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The redesigned Xbox One wireless controller. Photo: Microsoft

Start up the Xbox One, and you will be greeted with a welcome screen. With a login to Xbox Live and a fairly small update download, the console leads to a Windows 8-inspired home panel. Just like Windows 8, navigation is somewhat cumbersome. Scrolling within the homescreen can be confusing sometimes due to the randomly arranged set of tiles. There is a reason why navigation isn’t as easy as you might expect: the Kinect does the job for you instead. Voice commands are what drives the interface navigation with the Kinect’s omnidirectional microphone. Just wave to the Kinect camera, and Xbox readily accepts any command you put in. Say for example, “Xbox Bing”, and it will give you a search field to put your search terms on. All vital tasks on the console can be used with voice commands. Want to go back to your game? Say “Xbox, go to Forza Motorsport 5”. Need to select things on screen? Say “Xbox, select”.

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The cumbersome Windows 8-inspired Home screen. Photo: Microsoft

For some reasons, the Kinect-powered commands don’t work sometimes. It’s either your voice isn’t loud enough to be detected, or the console doesn’t understand what you’re trying to say. With different sentence constructions that you might say, the Xbox One can’t differentiate your command from its own set of built-in commands. This can be a learning curve, but as it seems, it is somewhat an issue.

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The Xbox One integrates your cable TV. Photo: Microsoft

One good thing about the Xbox One is its integration with your cable provider. Just plug in your set-top box via the HDMI in port, and the Xbox shows your cable channels without even switching to your standard TV display mode. It’s a cool feature, and Microsoft intends to make the Xbox One as the center of your entertainment content. The weird tile interface is also present within the cable TV navigation screen, and can be as cumbersome as the homescreen.

Gaming

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Gaming on the Xbox One is immersive and more realistic than ever before. Photo: Microsoft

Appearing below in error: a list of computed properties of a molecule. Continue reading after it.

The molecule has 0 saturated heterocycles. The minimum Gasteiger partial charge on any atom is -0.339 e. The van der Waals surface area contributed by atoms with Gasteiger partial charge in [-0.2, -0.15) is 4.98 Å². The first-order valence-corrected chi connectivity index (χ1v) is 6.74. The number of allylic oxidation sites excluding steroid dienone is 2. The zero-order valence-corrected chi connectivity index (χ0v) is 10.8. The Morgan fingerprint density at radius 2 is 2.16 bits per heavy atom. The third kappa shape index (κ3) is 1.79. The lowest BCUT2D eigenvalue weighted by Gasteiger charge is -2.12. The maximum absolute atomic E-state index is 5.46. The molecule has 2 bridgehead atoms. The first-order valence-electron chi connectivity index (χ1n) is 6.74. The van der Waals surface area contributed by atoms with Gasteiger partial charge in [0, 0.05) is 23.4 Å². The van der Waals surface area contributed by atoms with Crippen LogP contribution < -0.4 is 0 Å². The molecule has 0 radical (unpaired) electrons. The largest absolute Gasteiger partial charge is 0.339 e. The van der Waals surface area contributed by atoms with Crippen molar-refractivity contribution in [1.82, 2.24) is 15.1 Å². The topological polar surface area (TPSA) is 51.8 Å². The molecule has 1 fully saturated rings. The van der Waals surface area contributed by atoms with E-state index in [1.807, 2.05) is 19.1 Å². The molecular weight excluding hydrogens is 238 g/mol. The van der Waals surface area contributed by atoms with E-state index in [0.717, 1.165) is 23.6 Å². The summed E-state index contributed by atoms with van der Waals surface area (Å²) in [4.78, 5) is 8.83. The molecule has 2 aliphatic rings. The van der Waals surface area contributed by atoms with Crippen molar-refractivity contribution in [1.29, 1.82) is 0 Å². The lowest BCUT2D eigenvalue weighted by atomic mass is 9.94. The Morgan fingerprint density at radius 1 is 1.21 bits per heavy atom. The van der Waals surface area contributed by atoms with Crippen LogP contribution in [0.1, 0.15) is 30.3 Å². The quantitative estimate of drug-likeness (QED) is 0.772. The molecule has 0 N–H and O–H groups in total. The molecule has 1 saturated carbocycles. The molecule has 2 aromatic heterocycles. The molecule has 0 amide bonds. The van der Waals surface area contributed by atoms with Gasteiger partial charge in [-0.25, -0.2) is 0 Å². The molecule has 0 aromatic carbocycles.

The Xbox One still reigns king when it comes to gaming. With the improved hardware inside, games run with greater detail that was never seen in the 360. As the Xbox 360 games aren’t compatible with the One, game developers have introduced new gaming titles specially catering to the One’s much-improved hardware. Some of the best game titles for the Xbox One are Forza Motorsport 5, Dead Rising 3, and Call of Duty: Ghosts. The “next-gen” gaming era has finally become real with the Xbox One and its ever-growing portfolio of great game titles.

Kinect is as fun as ever on the Xbox One when it comes to gaming. Titles that support Kinect include Just Dance 5 and Kinect Sports Rivals which come with the console. The re-engineered and advanced tracking abilties of the new Kinect sensor makes these motion-sensing games the best games running on Kinect.

Verdict

Microsoft has built a rock-solid foundation for the future of gaming. The Xbox One will be the console for the next 10 years or so. It is the most forward-thinking game console that Microsoft has ever designed, and it proves its future-ready abilities with its great set of features. Though there are some flaws, Xbox One is still a great console. It aims to be the center of your entertainment, and if Microsoft can bring perfection to the Xbox One, you can be assured of a great home entertainment experience for the years to come.

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About The Author
John Marco Oscillada
John loves everything about technology and electronics. He also loves electronic and indie music.